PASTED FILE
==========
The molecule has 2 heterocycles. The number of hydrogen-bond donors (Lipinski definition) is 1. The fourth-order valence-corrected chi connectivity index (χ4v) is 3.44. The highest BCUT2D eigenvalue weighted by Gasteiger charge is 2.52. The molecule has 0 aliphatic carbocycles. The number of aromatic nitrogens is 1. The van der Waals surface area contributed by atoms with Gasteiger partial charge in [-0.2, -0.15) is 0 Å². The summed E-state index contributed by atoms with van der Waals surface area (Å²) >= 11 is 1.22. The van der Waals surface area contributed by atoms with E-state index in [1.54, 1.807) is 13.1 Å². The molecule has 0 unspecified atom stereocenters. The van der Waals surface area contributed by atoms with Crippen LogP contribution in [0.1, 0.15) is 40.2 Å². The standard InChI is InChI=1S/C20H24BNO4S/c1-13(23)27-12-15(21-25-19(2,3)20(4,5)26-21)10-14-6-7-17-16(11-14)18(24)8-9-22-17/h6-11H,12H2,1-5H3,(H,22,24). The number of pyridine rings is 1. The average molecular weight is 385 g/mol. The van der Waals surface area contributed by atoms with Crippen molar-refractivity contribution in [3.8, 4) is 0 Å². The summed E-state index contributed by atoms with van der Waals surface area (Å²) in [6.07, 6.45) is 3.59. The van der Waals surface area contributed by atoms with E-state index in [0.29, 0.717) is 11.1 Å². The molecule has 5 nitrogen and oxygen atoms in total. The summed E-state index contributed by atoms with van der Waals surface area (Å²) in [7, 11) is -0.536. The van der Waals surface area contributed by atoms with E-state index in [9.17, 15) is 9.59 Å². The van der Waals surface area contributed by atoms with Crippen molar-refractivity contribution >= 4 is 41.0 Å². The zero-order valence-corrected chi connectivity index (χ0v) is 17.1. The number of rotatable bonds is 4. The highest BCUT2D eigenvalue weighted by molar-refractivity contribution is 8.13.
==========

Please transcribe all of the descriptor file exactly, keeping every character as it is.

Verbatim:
The molecule has 2 heterocycles. The number of hydrogen-bond donors (Lipinski definition) is 1. The fourth-order valence-corrected chi connectivity index (χ4v) is 3.44. The highest BCUT2D eigenvalue weighted by Gasteiger charge is 2.52. The molecule has 0 aliphatic carbocycles. The number of aromatic nitrogens is 1. The van der Waals surface area contributed by atoms with Gasteiger partial charge in [-0.2, -0.15) is 0 Å². The summed E-state index contributed by atoms with van der Waals surface area (Å²) >= 11 is 1.22. The van der Waals surface area contributed by atoms with E-state index in [1.54, 1.807) is 13.1 Å². The molecule has 0 unspecified atom stereocenters. The van der Waals surface area contributed by atoms with Crippen LogP contribution in [0.1, 0.15) is 40.2 Å². The standard InChI is InChI=1S/C20H24BNO4S/c1-13(23)27-12-15(21-25-19(2,3)20(4,5)26-21)10-14-6-7-17-16(11-14)18(24)8-9-22-17/h6-11H,12H2,1-5H3,(H,22,24). The number of pyridine rings is 1. The average molecular weight is 385 g/mol. The van der Waals surface area contributed by atoms with Crippen molar-refractivity contribution in [3.8, 4) is 0 Å². The summed E-state index contributed by atoms with van der Waals surface area (Å²) in [6.07, 6.45) is 3.59. The van der Waals surface area contributed by atoms with E-state index in [0.29, 0.717) is 11.1 Å². The molecule has 5 nitrogen and oxygen atoms in total. The summed E-state index contributed by atoms with van der Waals surface area (Å²) in [7, 11) is -0.536. The van der Waals surface area contributed by atoms with E-state index in [9.17, 15) is 9.59 Å². The van der Waals surface area contributed by atoms with Crippen molar-refractivity contribution >= 4 is 41.0 Å². The zero-order valence-corrected chi connectivity index (χ0v) is 17.1. The number of rotatable bonds is 4. The highest BCUT2D eigenvalue weighted by molar-refractivity contribution is 8.13.